Kulbhushan Jadhav's death sentence based on 'extracted confession', should be annulled: India tells ICJ
Jadhav, 48, a retired Indian Navy officer, was sentenced to death by a Pakistani military court on charges of "espionage and terrorism" after a closed trial in April 2017.
India on Wednesday questioned the functioning of Pakistan's notorious military courts and urged the International Court of Justice (ICJ) to annul Kulbhushan Jadhav's death sentence, which is based on an "extracted confession".
Jadhav, 48, a retired Indian Navy officer, was sentenced to death by a Pakistani military court on charges of "espionage and terrorism" after a closed trial in April 2017. His sentencing evoked a sharp reaction in India.
"Annul the decision of the military court and restrain Pakistan from giving effect to the (death) sentence. Release Jadhav and ensure safe release forthwith. If not then direct a trial under normal law with full consular access," said Deepak Mittal, Joint Secretary, the Ministry of External Affairs, making the final submission in the court on the third day of the hearing.
He requested the court to declare that Pakistan acted in breach of Article 36 of Vienna Convention and failed to inform Jadhav of his rights.
"Government of India requests this court to adjudge and declare that Pakistan acted in egregious breach of Article 36 of Vienna Convention," he said, asserting that Pakistan repeatedly denied consular access to Jadhav.
Harish Salve, who was representing India in the case, also said that the time has come for the ICJ to make Article 36 a potent weapon for protecting human rights.
"Jadhav has become a pawn in Pakistan's tool to divert international scrutiny from itself," Salve said in his arguments during which he mentioned the "dastardly" terror attack in Pulwama and another in Iran last week by Pakistan-based terror groups targeting security forces in both countries.
Salve said that Pakistan is used as a safe haven by UN proscribed terrorist entities like al-Qaeda, LeT, JeM, Haqqani Network et al and individuals like JuD chief Hafiz Saeed and underworld don Dawood Ibrahim.
"There was a time when the world respected Pakistan, today the world doesn't have the same respect for Pakistan in its own incarnation," Salve said, taking a dig at Pakistan's counsel Khawar Qureshi, who on Tuesday said 'he has great respect for India but not its present incarnation.'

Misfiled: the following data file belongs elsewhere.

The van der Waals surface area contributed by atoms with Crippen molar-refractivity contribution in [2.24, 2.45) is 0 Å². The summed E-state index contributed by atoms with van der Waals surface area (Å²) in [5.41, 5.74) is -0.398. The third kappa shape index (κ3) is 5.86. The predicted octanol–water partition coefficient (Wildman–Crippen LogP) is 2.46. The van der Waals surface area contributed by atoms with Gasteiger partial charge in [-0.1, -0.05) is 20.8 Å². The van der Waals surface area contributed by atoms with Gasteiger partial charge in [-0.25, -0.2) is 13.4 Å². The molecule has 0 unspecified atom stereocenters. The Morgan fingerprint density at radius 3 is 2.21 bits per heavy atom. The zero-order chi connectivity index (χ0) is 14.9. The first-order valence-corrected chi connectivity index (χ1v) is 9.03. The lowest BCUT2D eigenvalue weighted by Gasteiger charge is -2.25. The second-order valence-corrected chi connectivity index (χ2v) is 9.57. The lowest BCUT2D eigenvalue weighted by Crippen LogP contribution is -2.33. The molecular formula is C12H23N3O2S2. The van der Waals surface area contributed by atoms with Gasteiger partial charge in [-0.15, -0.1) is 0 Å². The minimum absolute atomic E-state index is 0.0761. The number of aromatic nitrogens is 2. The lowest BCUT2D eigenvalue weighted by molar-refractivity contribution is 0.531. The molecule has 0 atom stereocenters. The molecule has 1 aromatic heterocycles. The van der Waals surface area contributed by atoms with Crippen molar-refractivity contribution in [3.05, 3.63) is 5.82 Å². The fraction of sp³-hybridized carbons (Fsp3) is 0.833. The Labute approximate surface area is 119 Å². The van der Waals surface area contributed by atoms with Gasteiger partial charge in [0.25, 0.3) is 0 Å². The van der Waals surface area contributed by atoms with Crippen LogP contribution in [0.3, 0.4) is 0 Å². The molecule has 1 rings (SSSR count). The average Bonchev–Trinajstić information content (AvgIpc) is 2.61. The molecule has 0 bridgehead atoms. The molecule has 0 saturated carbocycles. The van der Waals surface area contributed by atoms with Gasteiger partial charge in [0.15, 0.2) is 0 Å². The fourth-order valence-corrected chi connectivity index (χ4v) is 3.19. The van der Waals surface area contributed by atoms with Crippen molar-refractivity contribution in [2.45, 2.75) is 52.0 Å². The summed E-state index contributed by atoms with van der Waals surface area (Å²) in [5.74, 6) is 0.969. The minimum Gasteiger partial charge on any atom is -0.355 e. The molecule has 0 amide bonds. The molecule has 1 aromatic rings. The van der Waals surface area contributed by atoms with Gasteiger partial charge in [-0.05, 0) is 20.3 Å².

Salve said that Jadhav has been sent to gallows on the basis of "extracted confession". "Jadhav's trial was completed in 4-6 months or weeks...What happened to the 150 people killed in the Mumbai terror attacks?" Salve asked as he raked up the Ajmal Kasab case to highlight the meaning of judicial review.
"In Kasab case, the LeT terrorist who was apprehended and caught red handed by brave police officers, the Supreme Court of India examined materials on record first-hand since it was the case of death sentence. This is called review," he said. He also objected to the abusive language used by Pakistan's counsel in the case, urging the UN court to draw a redline.
Counsel Qureshi's transcript is "peppered with words such as shameless, nonsensical, laughable, breathtaking and arrogance. India takes exception to being addressed in this fashion. I would let the matter rest as Indian culture prevents me from indulging in a similar language of insults," he said.
India moved the ICJ in May 2017 for the "egregious violation" of the provisions of the Vienna Convention by Pakistan by repeatedly denying New Delhi consular access to Jadhav.
The four-day hearing in the Jadhav case opened Monday at the ICJ headquarters in The Hague amidst heightened tensions between India and Pakistan following one of the worst terror attacks in Jammu and Kashmir by Pakistan-based Jaish-e-Mohammad terror group that killed 40 CRPF soldiers.
On Thursday, Pakistan will submit its final arguments.
The ICJ is expected to deliver its verdict in the summer of 2019.